To that end, I’ve taken it camping and worn it to work in the garage and other projects. The jacket shows no wear, and the reinforced elbows give me a lot of confidence that this jacket will last for a long time.

There are a few other really nice touches with the jacket. Both hand warmer pockets have a smaller inner pocket stitched inside which is angled towards the pocket opening. These are large enough to hold most knives or flashlights and go a long way to keeping your gear accessible. During the fall and spring I often keep all my gear in this jacket, so all I need to leave the house is my jacket and shoes. The back of the collar on the inside has a heavy duty hanging loop which works really well to hang the jacket.

The zippers are robust but are problematic for me. They are not the smoothest zippers I have used and can be frustrating to pull closed at times. Typically they require more than one hand to get going and can be a bit annoying. Since the pockets have space to securely stow gear, you have to work the zipper less frequently but still I wish they were better.

Overall

I really like this jacket. It’s a solid weight for fall and early spring, and is great even on rainy days if you are going to spend most of the day in the car or dodging rain drops walking in and out of buildings. The only negative I have beyond the zippers is that the style isn’t for everyone.

Triple Aught Design Rogue RS

Outlier Strong Tee

One of the common complaints I have about t-shirts is that it is hard to find a t-shirt that is white and performs well. There are lots in the undershirt realm, but few in the wear everyday, performs better than cotton, realm. It seems Outlier wanted to do their take with a 100% nylon shirt, called the Strong Tee (currently noted as discontinued, but available on the secondary markets).

Material

This shirt is 160 gsm nylon, which sounds very boring. In fact, it’s quite interesting, as Outlier notes:

A jersey knit made from fibers that are chopped and spun like cotton to create a soft and comfortable yet remarkably durable fabric. It breaks in like an old cotton jersey except its strong enough to feel a bit like it will stay that way forever.

It feels like cotton in a very uncanny way. It’s not quite right, and you can sense that with the handfeel, but I cannot describe how it doesn’t feel like cotton. The closest I can come to explaining this is it feels like it has less friction than cotton, but don’t take that to mean it is smooth.

Texturally this is a fantastic fabric and I do hope they make more garments out of this.

Comfort & Performance

I am lumping these two sections together because this doesn’t fall into the normal performance category we talk about. It has no inkling of odor resistance — it needs a wash after every wear. It does dry quickly, but that’s about it.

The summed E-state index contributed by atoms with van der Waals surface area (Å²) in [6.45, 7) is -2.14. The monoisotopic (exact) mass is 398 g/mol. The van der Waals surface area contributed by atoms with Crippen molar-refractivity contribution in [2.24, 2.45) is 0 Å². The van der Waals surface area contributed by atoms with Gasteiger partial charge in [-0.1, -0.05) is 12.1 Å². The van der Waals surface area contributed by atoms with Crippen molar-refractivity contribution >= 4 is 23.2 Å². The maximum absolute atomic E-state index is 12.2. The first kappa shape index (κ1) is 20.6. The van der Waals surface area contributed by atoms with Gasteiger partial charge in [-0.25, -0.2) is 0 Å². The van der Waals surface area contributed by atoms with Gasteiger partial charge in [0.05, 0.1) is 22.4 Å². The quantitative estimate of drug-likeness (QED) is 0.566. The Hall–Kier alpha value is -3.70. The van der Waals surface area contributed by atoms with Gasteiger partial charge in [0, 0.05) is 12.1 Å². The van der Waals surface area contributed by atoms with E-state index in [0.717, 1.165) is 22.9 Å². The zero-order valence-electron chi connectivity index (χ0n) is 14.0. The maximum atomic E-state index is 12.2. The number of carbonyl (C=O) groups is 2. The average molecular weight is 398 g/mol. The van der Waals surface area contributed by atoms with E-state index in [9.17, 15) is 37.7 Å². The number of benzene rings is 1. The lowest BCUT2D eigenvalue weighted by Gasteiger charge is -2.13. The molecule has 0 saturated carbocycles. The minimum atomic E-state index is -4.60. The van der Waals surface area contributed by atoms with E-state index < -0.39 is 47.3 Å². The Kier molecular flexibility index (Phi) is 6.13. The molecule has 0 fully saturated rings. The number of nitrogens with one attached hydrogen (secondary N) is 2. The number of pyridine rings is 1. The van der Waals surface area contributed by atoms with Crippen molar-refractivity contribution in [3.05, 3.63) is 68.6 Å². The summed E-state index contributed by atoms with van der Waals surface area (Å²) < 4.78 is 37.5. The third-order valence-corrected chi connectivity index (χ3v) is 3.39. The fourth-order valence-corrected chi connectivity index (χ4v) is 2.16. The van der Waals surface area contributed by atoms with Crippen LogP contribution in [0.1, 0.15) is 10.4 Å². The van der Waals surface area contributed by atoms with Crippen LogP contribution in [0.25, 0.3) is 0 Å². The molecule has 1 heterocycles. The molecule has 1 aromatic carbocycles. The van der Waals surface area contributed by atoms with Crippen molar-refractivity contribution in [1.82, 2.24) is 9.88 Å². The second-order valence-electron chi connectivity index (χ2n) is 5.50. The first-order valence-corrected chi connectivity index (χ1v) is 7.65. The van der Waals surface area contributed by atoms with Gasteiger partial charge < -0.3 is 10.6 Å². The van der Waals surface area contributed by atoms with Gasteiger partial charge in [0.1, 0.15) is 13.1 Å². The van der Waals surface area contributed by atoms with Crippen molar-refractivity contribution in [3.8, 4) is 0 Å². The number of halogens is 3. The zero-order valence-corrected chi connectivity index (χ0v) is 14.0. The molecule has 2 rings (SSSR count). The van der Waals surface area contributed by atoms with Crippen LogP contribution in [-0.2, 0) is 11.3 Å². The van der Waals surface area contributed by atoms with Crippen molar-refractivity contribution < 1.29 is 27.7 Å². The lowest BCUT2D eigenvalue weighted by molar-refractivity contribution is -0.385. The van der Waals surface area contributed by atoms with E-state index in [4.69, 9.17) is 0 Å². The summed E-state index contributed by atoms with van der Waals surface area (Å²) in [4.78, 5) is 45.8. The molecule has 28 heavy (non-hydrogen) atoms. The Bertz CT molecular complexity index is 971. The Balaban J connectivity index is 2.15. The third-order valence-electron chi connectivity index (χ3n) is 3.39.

From a comfort perspective, it’s fantastic. I’ve been wearing and washing it a lot to break down the fabric as Outlier notes it will do. It gets softer each time, without ever feeling like the material itself is breaking down. This is not a shirt I pack when I travel, but it is shirt I wear often solely because of how comfortable it is. When I need something with more performance, I opt for merino.

Issues

There are two issues with this shirt: pilling and the cut itself. Almost after the first wash you will see that the fabric has begun pilling on the surface. From 4-5 feet you can’t see it. Get closer and you can see it. It’s not like a sweater where you are pulling off fuzz balls, but the texture goes from smooth to worn. Many have noted that this is a deal breaker (and perhaps why it is discontinued?), but I personally don’t take issue with this at all. Looking at some of my softest cotton t-shirts, this pilling is exactly on par with them.

This is nylon mimicking cotton.

The big issue for me is the cut. The shirt is extremely long, even on my overly long torso. Because of that my wife often notes that it looks like an undershirt on me, which is exactly what I don’t want. I have considered getting it hemmed, but I’ve yet to do that.

Instead I tend to wear it around the house, and I suppose if tucking in a t-shirt is your thing this would be great. For me, it’s just too long.

Overall

I’m surprised this shirt was discontinued, and I wonder if a revised shirt based on this might come out some time in the future. The biggest complaint about merino is durability. The biggest complaint about nylon is looks and softness. This shirt is durable, soft, and looks like cotton. For me, I love it. I don’t need every shirt I own to be worn for days in a row, but I do like my shirts to be comfortable and to last.

This checks both those boxes.

Outlier Strong Tee